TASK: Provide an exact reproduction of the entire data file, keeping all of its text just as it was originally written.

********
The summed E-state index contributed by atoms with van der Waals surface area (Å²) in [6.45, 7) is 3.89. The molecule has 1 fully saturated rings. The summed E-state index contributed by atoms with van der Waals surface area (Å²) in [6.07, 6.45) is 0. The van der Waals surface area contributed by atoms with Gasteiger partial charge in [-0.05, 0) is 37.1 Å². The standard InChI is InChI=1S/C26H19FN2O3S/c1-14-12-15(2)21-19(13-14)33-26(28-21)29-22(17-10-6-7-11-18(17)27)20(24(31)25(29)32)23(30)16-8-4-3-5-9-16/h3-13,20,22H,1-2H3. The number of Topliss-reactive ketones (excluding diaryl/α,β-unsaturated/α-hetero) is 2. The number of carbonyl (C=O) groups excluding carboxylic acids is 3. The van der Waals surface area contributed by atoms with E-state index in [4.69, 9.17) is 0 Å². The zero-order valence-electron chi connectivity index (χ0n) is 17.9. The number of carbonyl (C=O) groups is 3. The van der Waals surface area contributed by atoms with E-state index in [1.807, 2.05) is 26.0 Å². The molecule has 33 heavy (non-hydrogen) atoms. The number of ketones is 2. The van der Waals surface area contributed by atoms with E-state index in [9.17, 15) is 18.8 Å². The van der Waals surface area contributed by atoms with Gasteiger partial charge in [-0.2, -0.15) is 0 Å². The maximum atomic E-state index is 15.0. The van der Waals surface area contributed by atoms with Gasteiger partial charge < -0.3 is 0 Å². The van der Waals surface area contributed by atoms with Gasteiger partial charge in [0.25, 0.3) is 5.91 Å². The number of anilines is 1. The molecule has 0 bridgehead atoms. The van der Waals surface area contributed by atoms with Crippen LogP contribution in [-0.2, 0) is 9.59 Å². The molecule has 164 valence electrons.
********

The summed E-state index contributed by atoms with van der Waals surface area (Å²) in [6.45, 7) is 3.89. The molecule has 1 fully saturated rings. The summed E-state index contributed by atoms with van der Waals surface area (Å²) in [6.07, 6.45) is 0. The van der Waals surface area contributed by atoms with Gasteiger partial charge in [-0.05, 0) is 37.1 Å². The standard InChI is InChI=1S/C26H19FN2O3S/c1-14-12-15(2)21-19(13-14)33-26(28-21)29-22(17-10-6-7-11-18(17)27)20(24(31)25(29)32)23(30)16-8-4-3-5-9-16/h3-13,20,22H,1-2H3. The number of Topliss-reactive ketones (excluding diaryl/α,β-unsaturated/α-hetero) is 2. The number of carbonyl (C=O) groups excluding carboxylic acids is 3. The van der Waals surface area contributed by atoms with E-state index in [4.69, 9.17) is 0 Å². The zero-order valence-electron chi connectivity index (χ0n) is 17.9. The number of carbonyl (C=O) groups is 3. The van der Waals surface area contributed by atoms with E-state index in [1.807, 2.05) is 26.0 Å². The molecule has 33 heavy (non-hydrogen) atoms. The number of ketones is 2. The van der Waals surface area contributed by atoms with E-state index in [9.17, 15) is 18.8 Å². The van der Waals surface area contributed by atoms with Gasteiger partial charge in [-0.2, -0.15) is 0 Å². The maximum atomic E-state index is 15.0. The van der Waals surface area contributed by atoms with Gasteiger partial charge < -0.3 is 0 Å². The van der Waals surface area contributed by atoms with Gasteiger partial charge in [0.25, 0.3) is 5.91 Å². The number of anilines is 1. The molecule has 0 bridgehead atoms. The van der Waals surface area contributed by atoms with Crippen LogP contribution in [-0.2, 0) is 9.59 Å². The molecule has 164 valence electrons.